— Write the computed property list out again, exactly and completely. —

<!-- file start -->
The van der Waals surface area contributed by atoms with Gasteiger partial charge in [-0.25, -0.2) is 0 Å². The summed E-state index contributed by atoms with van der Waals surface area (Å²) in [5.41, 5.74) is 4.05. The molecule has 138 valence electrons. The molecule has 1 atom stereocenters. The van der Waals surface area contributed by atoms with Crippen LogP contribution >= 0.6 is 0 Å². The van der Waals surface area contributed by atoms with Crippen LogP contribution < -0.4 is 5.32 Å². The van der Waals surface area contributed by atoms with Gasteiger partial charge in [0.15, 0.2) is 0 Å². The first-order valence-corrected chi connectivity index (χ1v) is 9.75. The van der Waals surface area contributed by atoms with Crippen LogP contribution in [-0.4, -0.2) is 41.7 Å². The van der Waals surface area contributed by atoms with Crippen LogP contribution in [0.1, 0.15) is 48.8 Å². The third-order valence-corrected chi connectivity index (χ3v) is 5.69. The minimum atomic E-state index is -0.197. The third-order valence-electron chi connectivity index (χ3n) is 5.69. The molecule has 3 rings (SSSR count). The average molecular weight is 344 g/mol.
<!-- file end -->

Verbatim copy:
The van der Waals surface area contributed by atoms with Gasteiger partial charge in [-0.25, -0.2) is 0 Å². The summed E-state index contributed by atoms with van der Waals surface area (Å²) in [5.41, 5.74) is 4.05. The molecule has 138 valence electrons. The molecule has 1 atom stereocenters. The van der Waals surface area contributed by atoms with Crippen LogP contribution >= 0.6 is 0 Å². The van der Waals surface area contributed by atoms with Crippen LogP contribution < -0.4 is 5.32 Å². The van der Waals surface area contributed by atoms with Gasteiger partial charge in [0.15, 0.2) is 0 Å². The first-order valence-corrected chi connectivity index (χ1v) is 9.75. The van der Waals surface area contributed by atoms with Crippen LogP contribution in [-0.4, -0.2) is 41.7 Å². The van der Waals surface area contributed by atoms with Crippen LogP contribution in [0.1, 0.15) is 48.8 Å². The third-order valence-corrected chi connectivity index (χ3v) is 5.69. The minimum atomic E-state index is -0.197. The third-order valence-electron chi connectivity index (χ3n) is 5.69. The molecule has 3 rings (SSSR count). The average molecular weight is 344 g/mol.